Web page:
From driving electric cars to reducing our food waste, there’s a lot we can do to reduce our carbon footprint. However, we must look at our small, infrequent choices that tend to add up. While we may not give gifts every single day, cards and gift wrap are still major pollutants.
You don’t have to swear off gift giving entirely to make more eco-conscious choices. In fact, there’s a lot you can do to reduce the amount of garbage in our landfills, like the following.
While a digital gift card doesn’t directly replace a virtual card, you can write a little note or a poem within the email. It also doubles as an eco-friendly gift, as the receiver doesn’t have to print out the code to use it. Most gift cards are made out of plastic, which isn’t biodegradable.
We’re kind of breaking the rules by adding a plant gift-wrap, but there are plenty of brands that stock biodegradable wrapping paper. For example, EnRoot wrapping paper is made from 100% recycled paper that’s embedded with flower seeds, which will grow if placed in soil and watered.
Although virtual cards aren’t as vogue as they used to be, there are still hundreds of ways to make a creative, heartwarming digital card. Most template sites, like Canva, will have something noteworthy to customize. Plus, you can still print out the card if they want a physical memento.
Decorative baskets are tricky to give because they aren’t reusable for everyone. You’ll have to make sure that the receiver will use the basket again. Make sure the basket is made out of seagrass or wicker, as these materials are 100% recyclable, biodegradable, and durable.
Instead of a traditional paper card, you could create birthday videos using online tools like Memento. Just record whatever message you were going to put on the card in a video. Or, you could do something else, like sing happy birthday, perform a skit, or make a photo slideshow.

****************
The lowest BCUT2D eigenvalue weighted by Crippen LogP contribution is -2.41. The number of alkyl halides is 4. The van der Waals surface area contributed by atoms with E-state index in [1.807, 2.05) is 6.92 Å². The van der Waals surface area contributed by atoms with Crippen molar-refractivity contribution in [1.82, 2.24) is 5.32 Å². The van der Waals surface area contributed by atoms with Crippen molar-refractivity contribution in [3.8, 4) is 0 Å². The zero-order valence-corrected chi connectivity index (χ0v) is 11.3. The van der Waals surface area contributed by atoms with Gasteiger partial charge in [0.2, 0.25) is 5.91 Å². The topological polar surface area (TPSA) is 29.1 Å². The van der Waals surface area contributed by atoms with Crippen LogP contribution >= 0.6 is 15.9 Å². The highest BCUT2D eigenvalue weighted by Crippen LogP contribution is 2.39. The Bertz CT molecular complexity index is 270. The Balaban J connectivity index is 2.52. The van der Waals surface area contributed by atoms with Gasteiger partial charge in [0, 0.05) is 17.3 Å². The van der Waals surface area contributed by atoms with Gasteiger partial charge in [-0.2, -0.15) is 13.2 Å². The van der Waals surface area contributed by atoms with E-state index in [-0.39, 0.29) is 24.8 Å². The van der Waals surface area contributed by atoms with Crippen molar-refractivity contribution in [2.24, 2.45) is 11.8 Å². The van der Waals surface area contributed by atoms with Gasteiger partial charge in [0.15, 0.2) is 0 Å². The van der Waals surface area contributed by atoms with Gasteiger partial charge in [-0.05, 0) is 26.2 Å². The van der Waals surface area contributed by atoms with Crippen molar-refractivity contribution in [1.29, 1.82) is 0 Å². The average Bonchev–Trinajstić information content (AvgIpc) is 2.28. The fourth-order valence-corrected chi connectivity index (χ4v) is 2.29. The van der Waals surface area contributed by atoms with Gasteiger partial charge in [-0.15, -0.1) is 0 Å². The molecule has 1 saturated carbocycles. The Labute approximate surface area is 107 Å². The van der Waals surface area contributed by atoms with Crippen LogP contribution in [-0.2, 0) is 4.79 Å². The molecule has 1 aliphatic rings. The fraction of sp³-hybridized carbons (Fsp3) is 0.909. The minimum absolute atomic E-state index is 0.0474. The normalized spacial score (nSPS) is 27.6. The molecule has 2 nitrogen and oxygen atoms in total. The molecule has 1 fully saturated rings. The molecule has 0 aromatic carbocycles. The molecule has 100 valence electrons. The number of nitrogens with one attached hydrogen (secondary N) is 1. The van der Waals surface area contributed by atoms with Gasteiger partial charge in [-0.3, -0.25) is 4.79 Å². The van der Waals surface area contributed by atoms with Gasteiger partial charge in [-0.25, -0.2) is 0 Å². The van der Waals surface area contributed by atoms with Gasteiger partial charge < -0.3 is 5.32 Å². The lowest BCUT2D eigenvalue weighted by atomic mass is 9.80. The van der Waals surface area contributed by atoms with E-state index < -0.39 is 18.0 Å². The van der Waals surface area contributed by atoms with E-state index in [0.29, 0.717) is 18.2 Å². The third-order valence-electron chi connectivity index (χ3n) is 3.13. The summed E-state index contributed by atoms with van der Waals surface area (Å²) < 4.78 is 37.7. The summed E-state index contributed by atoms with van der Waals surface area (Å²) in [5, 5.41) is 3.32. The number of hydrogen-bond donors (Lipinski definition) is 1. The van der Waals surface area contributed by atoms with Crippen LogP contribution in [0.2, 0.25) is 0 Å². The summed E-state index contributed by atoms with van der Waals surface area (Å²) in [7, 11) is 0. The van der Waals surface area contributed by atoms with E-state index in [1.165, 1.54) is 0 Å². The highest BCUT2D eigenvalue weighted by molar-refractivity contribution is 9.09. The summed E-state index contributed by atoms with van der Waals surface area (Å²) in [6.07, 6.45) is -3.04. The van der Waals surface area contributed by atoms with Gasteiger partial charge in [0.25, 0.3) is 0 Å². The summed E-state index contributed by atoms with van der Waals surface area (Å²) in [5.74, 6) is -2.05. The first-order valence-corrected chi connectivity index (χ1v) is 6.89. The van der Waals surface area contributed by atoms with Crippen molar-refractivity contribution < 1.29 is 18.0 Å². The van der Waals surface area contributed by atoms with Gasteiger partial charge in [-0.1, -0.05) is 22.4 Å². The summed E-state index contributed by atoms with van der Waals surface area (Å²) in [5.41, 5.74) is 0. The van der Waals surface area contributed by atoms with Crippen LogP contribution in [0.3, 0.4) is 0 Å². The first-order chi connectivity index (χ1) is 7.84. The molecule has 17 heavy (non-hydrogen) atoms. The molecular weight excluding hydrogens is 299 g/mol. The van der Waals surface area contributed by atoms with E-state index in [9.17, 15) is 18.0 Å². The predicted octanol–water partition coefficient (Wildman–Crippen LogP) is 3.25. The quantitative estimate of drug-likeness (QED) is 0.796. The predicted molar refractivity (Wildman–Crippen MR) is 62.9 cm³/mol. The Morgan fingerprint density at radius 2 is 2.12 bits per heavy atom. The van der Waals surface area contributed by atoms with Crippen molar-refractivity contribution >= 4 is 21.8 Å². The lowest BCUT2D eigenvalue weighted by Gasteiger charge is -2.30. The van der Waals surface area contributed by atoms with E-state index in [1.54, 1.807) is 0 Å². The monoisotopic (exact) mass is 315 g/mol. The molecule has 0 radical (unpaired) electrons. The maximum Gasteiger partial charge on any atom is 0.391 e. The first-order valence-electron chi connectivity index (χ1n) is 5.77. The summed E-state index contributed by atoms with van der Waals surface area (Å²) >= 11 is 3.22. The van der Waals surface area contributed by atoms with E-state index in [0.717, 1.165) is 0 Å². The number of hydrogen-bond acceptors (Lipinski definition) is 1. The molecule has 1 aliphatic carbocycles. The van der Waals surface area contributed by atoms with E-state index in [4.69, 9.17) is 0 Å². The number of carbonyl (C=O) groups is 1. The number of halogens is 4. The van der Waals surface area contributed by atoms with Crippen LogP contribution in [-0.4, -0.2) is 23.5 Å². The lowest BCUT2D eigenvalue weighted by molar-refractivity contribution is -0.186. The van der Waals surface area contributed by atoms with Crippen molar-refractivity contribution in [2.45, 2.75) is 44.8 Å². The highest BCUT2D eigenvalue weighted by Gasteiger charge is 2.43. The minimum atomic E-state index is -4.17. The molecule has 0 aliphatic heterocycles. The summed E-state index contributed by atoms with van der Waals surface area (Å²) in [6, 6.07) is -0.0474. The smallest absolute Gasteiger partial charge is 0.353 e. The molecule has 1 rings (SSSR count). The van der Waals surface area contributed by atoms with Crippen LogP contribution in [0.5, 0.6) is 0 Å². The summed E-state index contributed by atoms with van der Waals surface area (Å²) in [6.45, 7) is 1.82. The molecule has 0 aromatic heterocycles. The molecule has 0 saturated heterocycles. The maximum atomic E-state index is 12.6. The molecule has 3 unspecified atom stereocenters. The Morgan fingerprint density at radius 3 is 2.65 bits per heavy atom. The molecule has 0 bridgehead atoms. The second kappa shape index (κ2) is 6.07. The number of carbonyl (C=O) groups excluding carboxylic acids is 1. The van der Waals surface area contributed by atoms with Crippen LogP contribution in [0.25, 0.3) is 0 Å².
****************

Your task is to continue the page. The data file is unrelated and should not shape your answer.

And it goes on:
Cookie tines and mason jars are always a welcome sight in anyone’s kitchen. Not only are they reusable, but some of the more decorative ones are really beautiful. If you have a canner in your family or you know someone who likes to store dry food, put their gift in a cute, stand-up tin.
While some people keep cards for a while, they’re eventually thrown out. That’s because they’re only sentimental to the people that receive them. However, portraits or other art pieces can be regifted to other people, regardless if you put a special note on the back or within the print.
Furoshiki is a traditional wrapping cloth that was traditionally used to transport goods. Cotton or linen furoshiki cloth is 100% biodegradable and can be reused as a tea towel or hair wrap. Plus, furoshiki wrap comes in several colors and sizes and can be tied in more than 12 ways.
Printed photos are typically kept for life and stay within families, so it’s a good idea to change a photo into a card. Similar to a postcard, photocards have a picture on the front and a message on the back. The receiver can hang the card in their home or keep it in a photo album.
Burlap is a cheap, eco-friendly alternative to reusable cotton bags. However, if you truly want to make your purchase as green as possible, you’ll need to find an undyed or plant-dyed bag. If you’re creative, you can turn burlap into almost anything because it’s durable and easy to clean.